This resource is part of the joint program “Black History 2020: Looking Back to Live Forward” led by Rev. LaDonna Nkosi, the new Director of Intercultural Ministries and Alexandra Toms, Racial Justice Associate in the Office of Peacebuilding and Policy. We will be offering various blogs, videos, and articles throughout the month of February exploring the intersections of faith, Black history, and current day racism. We hope you join us this month to read, listen, and reflect as we look back through history, so we can better live into Christ.
Michelle Alexander, the author of “The New Jim Crow” explains in this Ted Talk how certain laws disproportionately affect people of color causing similar discrimination as was seen during the Jim Crow laws. This video gives a look into how policies that may not seem racist can perpetuate racial disparities.
This is the fifth resource in the joint program “Black History 2020: Looking Back to Live Forward” led by Rev. LaDonna Nkosi, the new Director of Intercultural Ministries and Alexandra Toms, Racial Justice Associate in the Office of Peacebuilding and Policy. We will be offering various blogs, videos, and articles throughout the month of February exploring the intersections of faith, Black history, and current day racism. We hope you join us this month to read, listen, and reflect as we look back through history, so we can better live into Christ.
One of the systemic sins in U.S. history is housing discrimination. People of color have been denied mortgages, charged higher interest rates, and have been denied access to homes in predominantly affluent and white neighborhoods. Even after the passing of the Fair Housing Act, these practices that have occurred across the last 100 years still impact the lives of people of color today. The following video includes interviews with Black Americans who share their stories of the housing discrimination they experienced in Chicago. For more information, click here to read an article that goes into greater detail about redlining in Chicago.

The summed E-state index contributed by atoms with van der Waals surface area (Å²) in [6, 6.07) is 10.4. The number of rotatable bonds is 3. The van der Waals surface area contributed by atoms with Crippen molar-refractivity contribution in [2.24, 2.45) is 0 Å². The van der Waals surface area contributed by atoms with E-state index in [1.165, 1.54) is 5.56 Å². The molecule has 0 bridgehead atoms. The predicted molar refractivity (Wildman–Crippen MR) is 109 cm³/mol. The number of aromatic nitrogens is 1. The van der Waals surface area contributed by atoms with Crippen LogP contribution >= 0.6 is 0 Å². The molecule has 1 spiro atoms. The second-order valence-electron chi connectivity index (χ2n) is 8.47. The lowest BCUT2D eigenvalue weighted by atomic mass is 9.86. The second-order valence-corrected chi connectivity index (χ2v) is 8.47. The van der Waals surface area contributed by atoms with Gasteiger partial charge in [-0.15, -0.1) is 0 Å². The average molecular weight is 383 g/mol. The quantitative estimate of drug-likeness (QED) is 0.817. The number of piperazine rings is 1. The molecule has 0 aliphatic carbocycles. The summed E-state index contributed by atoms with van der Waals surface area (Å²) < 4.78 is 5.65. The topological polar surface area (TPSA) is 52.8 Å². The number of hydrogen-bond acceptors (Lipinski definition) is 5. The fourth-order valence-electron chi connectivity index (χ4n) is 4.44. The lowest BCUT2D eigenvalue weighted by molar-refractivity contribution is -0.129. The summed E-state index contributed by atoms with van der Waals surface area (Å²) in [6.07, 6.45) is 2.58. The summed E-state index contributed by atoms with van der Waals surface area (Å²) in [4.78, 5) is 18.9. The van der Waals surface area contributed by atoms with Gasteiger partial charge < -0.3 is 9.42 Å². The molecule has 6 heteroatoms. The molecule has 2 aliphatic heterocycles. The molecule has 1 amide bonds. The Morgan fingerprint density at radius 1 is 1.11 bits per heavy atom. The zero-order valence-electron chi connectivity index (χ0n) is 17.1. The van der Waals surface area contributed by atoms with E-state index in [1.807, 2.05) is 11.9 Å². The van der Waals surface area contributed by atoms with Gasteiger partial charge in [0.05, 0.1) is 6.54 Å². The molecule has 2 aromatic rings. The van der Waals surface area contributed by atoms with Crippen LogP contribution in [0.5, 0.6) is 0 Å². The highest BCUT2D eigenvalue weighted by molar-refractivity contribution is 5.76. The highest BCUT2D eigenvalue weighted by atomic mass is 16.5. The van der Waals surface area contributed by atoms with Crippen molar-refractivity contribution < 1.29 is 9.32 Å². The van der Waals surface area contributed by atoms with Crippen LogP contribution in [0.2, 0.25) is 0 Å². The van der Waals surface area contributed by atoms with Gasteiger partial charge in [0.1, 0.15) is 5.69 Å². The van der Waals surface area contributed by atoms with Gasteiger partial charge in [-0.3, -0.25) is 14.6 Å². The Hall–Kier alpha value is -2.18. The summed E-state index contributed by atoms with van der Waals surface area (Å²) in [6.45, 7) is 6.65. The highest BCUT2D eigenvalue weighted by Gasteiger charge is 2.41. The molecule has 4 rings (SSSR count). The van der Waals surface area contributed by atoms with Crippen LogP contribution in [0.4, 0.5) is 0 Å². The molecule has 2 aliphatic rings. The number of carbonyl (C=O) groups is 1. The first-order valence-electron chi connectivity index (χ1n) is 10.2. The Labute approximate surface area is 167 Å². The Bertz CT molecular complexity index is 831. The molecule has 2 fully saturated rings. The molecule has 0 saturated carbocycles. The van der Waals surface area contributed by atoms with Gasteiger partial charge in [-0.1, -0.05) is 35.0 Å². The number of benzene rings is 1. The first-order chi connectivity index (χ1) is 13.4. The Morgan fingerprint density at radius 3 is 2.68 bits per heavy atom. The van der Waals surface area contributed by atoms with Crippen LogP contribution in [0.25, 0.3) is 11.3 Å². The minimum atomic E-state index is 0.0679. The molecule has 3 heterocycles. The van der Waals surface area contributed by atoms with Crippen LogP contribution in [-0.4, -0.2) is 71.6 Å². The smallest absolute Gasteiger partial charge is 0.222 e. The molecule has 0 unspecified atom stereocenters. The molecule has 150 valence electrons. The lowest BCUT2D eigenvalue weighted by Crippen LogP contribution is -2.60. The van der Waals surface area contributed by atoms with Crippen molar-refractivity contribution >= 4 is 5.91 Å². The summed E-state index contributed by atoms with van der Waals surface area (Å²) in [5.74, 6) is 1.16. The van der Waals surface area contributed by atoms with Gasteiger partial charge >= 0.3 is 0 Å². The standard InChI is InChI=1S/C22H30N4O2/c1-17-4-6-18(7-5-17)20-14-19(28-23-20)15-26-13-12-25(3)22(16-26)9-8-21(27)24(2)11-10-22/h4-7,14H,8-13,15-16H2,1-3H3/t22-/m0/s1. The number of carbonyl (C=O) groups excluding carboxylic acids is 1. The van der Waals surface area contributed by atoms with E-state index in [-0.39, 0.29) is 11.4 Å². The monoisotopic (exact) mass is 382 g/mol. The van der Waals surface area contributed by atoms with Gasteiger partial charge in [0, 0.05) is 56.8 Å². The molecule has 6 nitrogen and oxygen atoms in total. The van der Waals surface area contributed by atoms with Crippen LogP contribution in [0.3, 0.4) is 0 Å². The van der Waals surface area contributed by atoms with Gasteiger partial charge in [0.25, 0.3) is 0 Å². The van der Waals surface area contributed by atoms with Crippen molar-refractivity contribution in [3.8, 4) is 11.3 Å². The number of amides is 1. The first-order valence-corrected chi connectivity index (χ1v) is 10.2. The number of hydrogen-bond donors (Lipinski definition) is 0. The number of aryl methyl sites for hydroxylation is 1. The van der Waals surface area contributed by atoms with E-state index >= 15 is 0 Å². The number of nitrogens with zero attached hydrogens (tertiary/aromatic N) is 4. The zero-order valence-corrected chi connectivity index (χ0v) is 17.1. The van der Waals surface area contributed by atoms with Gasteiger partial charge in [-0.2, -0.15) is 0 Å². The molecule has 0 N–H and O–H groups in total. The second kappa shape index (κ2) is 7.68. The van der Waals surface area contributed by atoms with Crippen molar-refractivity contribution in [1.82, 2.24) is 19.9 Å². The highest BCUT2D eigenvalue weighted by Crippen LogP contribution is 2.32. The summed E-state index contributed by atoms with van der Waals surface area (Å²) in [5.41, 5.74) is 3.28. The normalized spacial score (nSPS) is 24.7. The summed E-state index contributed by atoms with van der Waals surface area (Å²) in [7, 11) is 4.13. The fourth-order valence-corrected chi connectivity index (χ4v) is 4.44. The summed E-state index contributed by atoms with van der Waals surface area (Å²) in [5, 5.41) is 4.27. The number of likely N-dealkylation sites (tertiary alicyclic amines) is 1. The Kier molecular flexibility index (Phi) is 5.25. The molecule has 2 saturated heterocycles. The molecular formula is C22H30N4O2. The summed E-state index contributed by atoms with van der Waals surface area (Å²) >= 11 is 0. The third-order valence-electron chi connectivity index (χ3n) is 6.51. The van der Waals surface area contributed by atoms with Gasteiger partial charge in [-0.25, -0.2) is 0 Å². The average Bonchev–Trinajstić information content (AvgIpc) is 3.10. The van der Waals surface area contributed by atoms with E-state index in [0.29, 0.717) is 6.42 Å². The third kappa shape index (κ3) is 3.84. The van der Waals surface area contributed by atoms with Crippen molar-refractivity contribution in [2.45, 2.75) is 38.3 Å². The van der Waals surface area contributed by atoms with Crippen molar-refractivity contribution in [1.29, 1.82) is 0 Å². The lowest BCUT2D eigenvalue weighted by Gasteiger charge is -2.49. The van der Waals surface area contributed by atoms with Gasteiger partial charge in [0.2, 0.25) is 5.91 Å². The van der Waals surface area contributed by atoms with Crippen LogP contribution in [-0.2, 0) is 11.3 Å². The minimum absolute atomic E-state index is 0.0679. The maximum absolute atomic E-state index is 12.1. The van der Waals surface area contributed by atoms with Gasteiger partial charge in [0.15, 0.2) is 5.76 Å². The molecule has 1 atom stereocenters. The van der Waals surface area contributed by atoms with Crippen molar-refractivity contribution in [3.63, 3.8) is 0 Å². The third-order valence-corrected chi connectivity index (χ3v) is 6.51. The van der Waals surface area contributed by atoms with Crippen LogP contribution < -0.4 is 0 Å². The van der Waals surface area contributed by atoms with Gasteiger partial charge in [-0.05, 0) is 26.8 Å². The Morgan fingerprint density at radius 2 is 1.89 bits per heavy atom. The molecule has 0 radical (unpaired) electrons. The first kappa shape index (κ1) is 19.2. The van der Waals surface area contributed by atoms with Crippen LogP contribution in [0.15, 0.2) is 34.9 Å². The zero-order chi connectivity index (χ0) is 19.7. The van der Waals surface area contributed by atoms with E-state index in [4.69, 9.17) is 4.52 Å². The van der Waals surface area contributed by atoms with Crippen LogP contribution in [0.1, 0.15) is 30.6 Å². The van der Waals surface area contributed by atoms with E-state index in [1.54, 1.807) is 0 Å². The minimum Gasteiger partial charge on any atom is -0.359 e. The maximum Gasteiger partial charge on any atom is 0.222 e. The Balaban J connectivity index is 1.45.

This is the fourth reading in the joint program “Black History 2020: Looking Back to Live Forward” led by Rev. LaDonna Nkosi, the new Director of Intercultural Ministries and Alexandra Toms, Racial Justice Associate in the Office of Peacebuilding and Policy. We will be offering various blogs, videos, and articles throughout the month of February exploring the intersections of faith, Black history, and current day racism. We hope you join us this month to read, listen, and reflect as we look back through history, so we can better live into Christ.
Written by Alexandra Toms, Racial Justice Associate in OPP
When picking a church, people try to find a church where they “fit
in.” It may be that they attend a church that has a strong children’s program
because they are a young family. It could be they attend a church with
opportunities to share their musical talents or offers services with their
preferred style of music and worship. If your Brethren, you make sure to find a
church that has a lot of fellowship activities with awesome potlucks.
Regardless, most people try to find a church that matches their beliefs in God
and meets their needs and wants. What if one of those “wants” is that the
fellow congregants are the same race as they are?
The most segregated time of the week is Sunday morning, when many
citizens of the United States are attending church. As people choose the church
they want to attend, they choose one where they “fit in.” We tend to “fit in”
at churches where people look like us, act like us, and have similar customs.
The race of people in our congregations often influences our choices even when
we are not aware. We may feel comfortable in a congregation because of specific
practices and traditions, but those traditions come from cultures. Different
ethnicities and different cultures practice their faith and live out their
faith in unique ways. For example, I teach as a college professor, and a
student of mine from Puerto Rico shared how she was reprimanded in high school